Still, do we want this? To me the answer is no. Automatic functions in cars, sure, but to transform a large part of the infrastructure of human society into an environment where only robots would be truly at home is a nightmare idea.

What do you think?

*By the way, almost all SF films and series presume the first solution, as in all of them, the heroes still pilot their vehicles/gliders/spaceships/whatever themselves.

Throw the electric car under the bus (or the tram, or the train…)!

Well, no, I am not an enemy of the electric vehicle (EV). I am fairly certain it is going to have an important role to play in the future of personal travel. The problem is not in the technology, or in the number of charging stations, or any other technical point, it is in the timing! Let me explain…

There seem to be a few things that almost everyone can agree on, if not on the exact numbers, so at least on the rough outlines:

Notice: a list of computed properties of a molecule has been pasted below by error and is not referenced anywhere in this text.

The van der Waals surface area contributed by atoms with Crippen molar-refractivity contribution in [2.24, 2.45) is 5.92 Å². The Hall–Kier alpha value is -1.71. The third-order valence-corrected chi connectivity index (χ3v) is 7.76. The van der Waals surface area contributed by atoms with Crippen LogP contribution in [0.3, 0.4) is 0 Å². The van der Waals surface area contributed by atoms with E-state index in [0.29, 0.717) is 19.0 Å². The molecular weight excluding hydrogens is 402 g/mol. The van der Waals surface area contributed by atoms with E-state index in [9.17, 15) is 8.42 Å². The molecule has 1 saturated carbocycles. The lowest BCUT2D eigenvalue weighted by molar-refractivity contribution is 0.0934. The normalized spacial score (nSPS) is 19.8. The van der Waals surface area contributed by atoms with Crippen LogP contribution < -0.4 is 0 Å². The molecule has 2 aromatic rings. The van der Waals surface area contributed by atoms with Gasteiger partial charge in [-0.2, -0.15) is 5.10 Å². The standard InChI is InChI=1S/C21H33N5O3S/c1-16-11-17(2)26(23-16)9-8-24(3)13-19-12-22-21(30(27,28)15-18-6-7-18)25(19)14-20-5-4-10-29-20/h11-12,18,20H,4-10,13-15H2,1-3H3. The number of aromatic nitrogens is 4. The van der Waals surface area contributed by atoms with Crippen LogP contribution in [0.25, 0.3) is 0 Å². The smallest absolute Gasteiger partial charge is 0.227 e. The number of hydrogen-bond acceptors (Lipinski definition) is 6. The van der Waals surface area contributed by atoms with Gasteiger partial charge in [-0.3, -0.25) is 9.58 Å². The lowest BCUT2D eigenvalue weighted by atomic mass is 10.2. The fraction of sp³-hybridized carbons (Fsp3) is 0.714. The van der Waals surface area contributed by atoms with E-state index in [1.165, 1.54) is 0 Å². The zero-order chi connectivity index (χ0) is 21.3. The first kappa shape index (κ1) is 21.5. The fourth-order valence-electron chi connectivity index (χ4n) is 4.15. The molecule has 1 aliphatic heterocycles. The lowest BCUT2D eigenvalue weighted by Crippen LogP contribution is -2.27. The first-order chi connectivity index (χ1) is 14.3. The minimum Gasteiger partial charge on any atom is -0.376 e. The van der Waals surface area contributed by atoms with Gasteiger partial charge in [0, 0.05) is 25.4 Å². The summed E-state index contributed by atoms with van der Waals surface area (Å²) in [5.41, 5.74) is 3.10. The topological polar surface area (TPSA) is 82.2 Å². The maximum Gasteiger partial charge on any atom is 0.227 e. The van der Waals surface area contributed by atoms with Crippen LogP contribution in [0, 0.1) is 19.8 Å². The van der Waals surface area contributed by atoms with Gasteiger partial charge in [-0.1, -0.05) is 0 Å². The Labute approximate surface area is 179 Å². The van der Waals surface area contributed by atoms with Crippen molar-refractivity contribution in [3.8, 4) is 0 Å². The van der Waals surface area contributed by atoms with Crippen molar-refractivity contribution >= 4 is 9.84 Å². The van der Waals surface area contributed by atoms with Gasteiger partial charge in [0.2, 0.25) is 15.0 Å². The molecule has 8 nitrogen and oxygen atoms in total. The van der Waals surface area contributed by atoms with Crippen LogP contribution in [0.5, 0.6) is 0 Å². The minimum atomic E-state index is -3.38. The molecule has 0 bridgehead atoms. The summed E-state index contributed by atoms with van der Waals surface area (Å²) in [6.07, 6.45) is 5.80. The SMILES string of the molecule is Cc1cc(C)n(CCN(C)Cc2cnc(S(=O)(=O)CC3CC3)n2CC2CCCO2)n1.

– While electric cars will consume less energy (independently from the discussion of how electric energy is produced in different areas), their lifetime consumption is still significant. Over a car lifetime may they consume two thirds of what a Diesel car uses, or even less, but it is far from negligible.

– By far the biggest amount of an EV’s energy use accrues in production, so right at the start.

– According to many predictions, the world has a small window, five to ten years (again, the details vary) to reduce its CO2 emissions, an important part of which is to reduce energy use in car traffic.

– At the moment, the production capacity for EVs is in the hundreds of thousands per year, if at all.

Given these facts, it is immediately obvious that replacing any significant number of conventional cars (40 million, give or take, in Germany alone) by EVs is going to take many more than those years we seem to have left to avert a climate disaster. And even if we could ramp up production by a factor of ten within a year – let’s say by Musky magic – it would actually worsen the problem, as all the up-front energy use for building these cars would happen in the critical years, while most of the old gas guzzlers would still be around and there is not enough renewable energy to supply all those Gigafactories. So we would actually get increased energy use, and with it increased CO2 emissions, exactly in those critical next ten years (and, in fact, much beyond that).